One-third of bidders were newcomers, Gould reported. Bids at the auction came from people residing in 38 states and six foreign countries.
In addition to the award-winning Packard, a 1931 Auburn 8-98 boattail speedster brought $159,500, a 1967 Shelby GT500 fastback went for $121,000, and a 1950 Hudson Commodore 8 convertible brougham from the estate of John Soneff sold for $112,200, and a 1955 Chrysler 300 garnered $107,250.
RKM's inaugural auction nears $2-million mark
RK Motors of Charlotte, North Carolina, staged its first auction, held at the Pinehurst resort community, and did nearly $2 million in sales.
The top sales were $185,000 for a 1970 Dodge Charger; $183,000 and $161,000, respectively, for 1963 Chevrolet Corvettes; $140,000 for another '70 Charger, and $94,000 for a 1970 Dodge Coronet.
After 108 years, this Fiat's finally for sale
Sixteen Ferraris, including a 1953 340/375 MM Berlinetta 'Competizion,' will be offered at RM's annual auction in conjunction with the Concorso d'Elganza Villa d'Este showcase May 25 in Italy.
The sale also features Bugattis and Bentleys, Cisitalias (that's right, more than one) and even a couple of luxurious wooden boats.
But while the red racers and their prancing horses and the others draw a lot of attention, don't overlook another car that will cross the block -- the 1905 Fiat 60HP five-passenger touring built for American brewer August Anheuser Busch (see photo). The car, considered by some to be the first "supercar," was the second of its kind -- the first was built for Kaiser Wilhelm II of Germany -- and is being offered for sale for the first time in 108 years!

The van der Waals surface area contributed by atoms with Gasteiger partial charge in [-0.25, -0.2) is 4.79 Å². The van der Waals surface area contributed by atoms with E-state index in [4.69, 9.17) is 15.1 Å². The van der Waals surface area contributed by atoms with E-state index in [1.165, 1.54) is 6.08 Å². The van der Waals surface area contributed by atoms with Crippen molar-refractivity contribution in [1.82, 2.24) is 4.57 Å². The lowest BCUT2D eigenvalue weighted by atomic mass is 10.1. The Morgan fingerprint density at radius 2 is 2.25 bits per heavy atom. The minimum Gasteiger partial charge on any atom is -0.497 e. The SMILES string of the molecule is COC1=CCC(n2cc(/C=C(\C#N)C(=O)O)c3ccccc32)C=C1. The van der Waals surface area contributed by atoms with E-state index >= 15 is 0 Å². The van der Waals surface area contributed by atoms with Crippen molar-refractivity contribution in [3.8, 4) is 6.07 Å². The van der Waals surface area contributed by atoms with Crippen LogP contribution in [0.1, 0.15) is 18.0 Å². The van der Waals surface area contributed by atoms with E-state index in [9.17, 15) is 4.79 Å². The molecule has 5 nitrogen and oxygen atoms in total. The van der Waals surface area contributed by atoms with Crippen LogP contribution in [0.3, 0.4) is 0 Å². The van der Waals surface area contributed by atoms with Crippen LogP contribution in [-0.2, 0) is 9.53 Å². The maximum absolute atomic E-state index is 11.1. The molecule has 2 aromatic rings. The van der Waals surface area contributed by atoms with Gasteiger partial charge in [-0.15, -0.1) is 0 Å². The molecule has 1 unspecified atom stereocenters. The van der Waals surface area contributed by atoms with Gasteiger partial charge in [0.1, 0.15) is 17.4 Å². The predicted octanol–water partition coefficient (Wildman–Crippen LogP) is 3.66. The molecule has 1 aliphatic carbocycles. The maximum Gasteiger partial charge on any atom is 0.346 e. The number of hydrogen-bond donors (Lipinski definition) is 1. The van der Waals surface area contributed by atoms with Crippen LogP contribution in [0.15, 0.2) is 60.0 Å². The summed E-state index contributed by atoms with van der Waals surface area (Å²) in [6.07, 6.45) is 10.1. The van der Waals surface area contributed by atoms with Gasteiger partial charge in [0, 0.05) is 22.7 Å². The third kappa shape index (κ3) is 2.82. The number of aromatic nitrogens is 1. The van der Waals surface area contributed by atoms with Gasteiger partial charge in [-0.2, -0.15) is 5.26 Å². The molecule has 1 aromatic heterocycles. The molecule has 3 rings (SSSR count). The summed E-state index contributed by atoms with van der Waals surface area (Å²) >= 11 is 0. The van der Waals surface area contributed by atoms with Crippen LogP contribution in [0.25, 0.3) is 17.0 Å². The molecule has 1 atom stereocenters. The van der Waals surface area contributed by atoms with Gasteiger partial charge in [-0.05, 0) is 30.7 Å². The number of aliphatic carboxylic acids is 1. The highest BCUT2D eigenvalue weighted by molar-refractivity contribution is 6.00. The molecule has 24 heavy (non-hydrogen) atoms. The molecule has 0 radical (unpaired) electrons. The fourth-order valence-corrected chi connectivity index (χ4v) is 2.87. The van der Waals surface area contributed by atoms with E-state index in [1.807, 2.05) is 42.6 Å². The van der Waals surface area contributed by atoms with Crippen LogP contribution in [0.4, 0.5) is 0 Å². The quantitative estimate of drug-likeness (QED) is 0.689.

Dragone family hosts its second auction event
The Dragone family of Westport, Connecticut, had been buying, restoring and selling classic cars for nearly seven decades before it staged its first auction last spring. Highlight of that sale was the $1.38-million transaction for a 1931 Duesenberg Model J Murphy Beverly.
It appears that auction has become an annual event, with the second Dragone Spring Auction scheduled May 31. The auction features pre-war cars, including the "last original unrestored SJ," -- a Rollston-bodied 1934 Supercharged Continental Touring Berline Duesenberg, one of only 35 built with a supercharger and one of only five built with closed bodywork. The car originally was built for socialite Mrs. Henry Evans.
Also offered at the sale are a 1927 Rolls-royce Piccadilly roadster originally owned by J.P. Morgan Jr. and a 1910 Renault towncar formerly owned by the wife of John Jacob Astor.
'Elegance in Motion' at California Automobile Museum
Elegance in Motion: Cars of the Golden Age is the feature exhibition at the California Automobile Museum in Sacramento from May 15 through October 13. The exhibit showcases cars from the Roaring '20s and Art Deco era. See www.calautomsueum.org for details.
Click here for event calendar.